A few years ago I wrote that the FDA should be paying closer attention to healthcare IT systems and consider regulating those systems the same as any other medical devices. After all, some healthcare IT systems can kill just as easily as medical devices.
I hate quoting myself, but here’s what I wrote back in 2005:
If the FDA were paying attention, they would see that lots of hospital information systems, especially those making it over to the clinical side through clinical decision support, should really be regulated. After all, they already regulate blood banking software and that software (which I’ve worked on for years) is not significantly “more important” or “more deadly” than other healthcare software like CPOEs. Without regulations we in the clinical informatics world do not spend the time or effort necessary to test for fitness or suitability for particular uses. We don’t perform large-scale simulations. We often don’t conduct risk analyses the way we should. In high-risk software like clinical systems, over 50% of the time spent in the software should be for design and testing (bookends of the development process). And, the design and testing should be well documented and materials publicly available if appropriate.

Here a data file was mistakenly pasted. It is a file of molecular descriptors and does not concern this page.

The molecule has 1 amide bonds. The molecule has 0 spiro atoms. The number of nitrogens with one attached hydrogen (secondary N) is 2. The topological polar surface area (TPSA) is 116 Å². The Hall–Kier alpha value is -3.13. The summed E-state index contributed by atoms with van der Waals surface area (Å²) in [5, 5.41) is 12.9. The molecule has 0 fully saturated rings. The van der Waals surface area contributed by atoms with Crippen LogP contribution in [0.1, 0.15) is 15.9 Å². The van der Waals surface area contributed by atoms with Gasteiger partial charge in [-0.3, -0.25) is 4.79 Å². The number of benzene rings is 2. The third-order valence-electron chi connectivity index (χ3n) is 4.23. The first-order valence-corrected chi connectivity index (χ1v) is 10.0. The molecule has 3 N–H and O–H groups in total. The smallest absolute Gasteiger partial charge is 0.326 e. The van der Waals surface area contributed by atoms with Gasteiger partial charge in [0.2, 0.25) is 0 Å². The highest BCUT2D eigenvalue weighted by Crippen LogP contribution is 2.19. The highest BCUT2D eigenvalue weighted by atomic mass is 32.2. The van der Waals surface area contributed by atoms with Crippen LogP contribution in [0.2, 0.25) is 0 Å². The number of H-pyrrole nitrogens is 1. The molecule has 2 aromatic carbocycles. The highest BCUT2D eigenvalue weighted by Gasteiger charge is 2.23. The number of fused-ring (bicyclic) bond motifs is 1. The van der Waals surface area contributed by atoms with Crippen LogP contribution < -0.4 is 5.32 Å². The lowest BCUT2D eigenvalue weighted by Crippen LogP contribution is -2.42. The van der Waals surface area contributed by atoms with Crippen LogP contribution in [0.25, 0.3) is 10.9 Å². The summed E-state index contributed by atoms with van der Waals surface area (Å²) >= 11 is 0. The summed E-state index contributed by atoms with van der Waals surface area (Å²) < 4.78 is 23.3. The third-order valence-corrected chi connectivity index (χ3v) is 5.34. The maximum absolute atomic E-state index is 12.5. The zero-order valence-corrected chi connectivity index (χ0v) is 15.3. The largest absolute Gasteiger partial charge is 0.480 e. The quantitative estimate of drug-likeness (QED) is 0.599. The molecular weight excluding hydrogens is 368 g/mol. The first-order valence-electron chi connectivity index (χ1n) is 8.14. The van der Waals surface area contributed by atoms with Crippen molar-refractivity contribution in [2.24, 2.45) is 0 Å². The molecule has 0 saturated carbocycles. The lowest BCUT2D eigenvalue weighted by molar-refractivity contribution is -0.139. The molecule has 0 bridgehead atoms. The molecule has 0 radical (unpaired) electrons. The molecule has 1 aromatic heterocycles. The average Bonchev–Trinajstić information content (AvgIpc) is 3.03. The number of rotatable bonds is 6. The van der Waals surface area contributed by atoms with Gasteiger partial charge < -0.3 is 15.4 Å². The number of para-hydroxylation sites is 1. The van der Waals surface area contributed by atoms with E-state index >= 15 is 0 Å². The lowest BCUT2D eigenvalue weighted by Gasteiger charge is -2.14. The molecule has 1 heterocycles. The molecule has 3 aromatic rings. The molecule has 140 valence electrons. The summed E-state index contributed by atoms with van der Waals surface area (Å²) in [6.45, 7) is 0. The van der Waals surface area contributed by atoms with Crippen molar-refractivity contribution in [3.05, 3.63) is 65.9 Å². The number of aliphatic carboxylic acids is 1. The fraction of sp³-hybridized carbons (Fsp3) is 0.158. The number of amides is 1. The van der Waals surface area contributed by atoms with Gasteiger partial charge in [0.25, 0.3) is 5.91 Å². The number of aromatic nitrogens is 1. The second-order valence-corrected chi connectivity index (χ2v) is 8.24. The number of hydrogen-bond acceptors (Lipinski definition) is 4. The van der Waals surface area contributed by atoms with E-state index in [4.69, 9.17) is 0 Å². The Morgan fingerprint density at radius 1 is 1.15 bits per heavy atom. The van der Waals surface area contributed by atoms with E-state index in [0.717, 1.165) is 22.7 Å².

As a developer, enterprise architect, and entrepreneur who’s worked in the health IT world for a long time, I’d hate to have more government regulation in our industry than is absolutely necessary. However, if we’re not careful and we don’t do a good job policing ourselves, we won’t have anyone else but ourselves to blame when the FDA comes knocking on our doors wondering about how we develop high risk software.
I remembered my previous post because I saw FDA Considers Regulating Safety of Electronic Health Systems on Huffington Post today. Here’s what they had to say:
The FDA has been studying the issue for several years. Its latest concerns are surfacing as the government ramps up an ambitious plan to spend as much as $27 billion in stimulus money helping doctors and hospitals across the country purchase electronic medical records systems that rely on digital software rather than paper medical charts.
Many health policy experts believe that fostering greater use of health information technology, which officials refer to as HIT, will significantly improve the quality of medical care, cut costs and reduce medical errors and waste. The government hopes to have an electronic medical record for every American by 2014.
But digital medical systems are not risk-free. Over the past two years, the FDA’s voluntary notification system logged a total of 260 reports of “malfunctions with the potential for patient harm,” including 44 injuries and the six deaths. Among other things the systems have mixed up patients, put test results in the wrong person’s file and lost vital medical information.
Yikes. We see all this focus on “meaningful use” but almost no discussion on safety critical systems and how the government will ensure that software being built is being built right and with high quality. Without stricter regulations like we have on medical devices, I’m afraid we won’t get the safety attention we need to bring to bear.
Hospital IT systems can, do, and will kill when not used or implemented properly. It’s a shame that we need the government to improve quality but maybe just the fear of regulations can do the trick.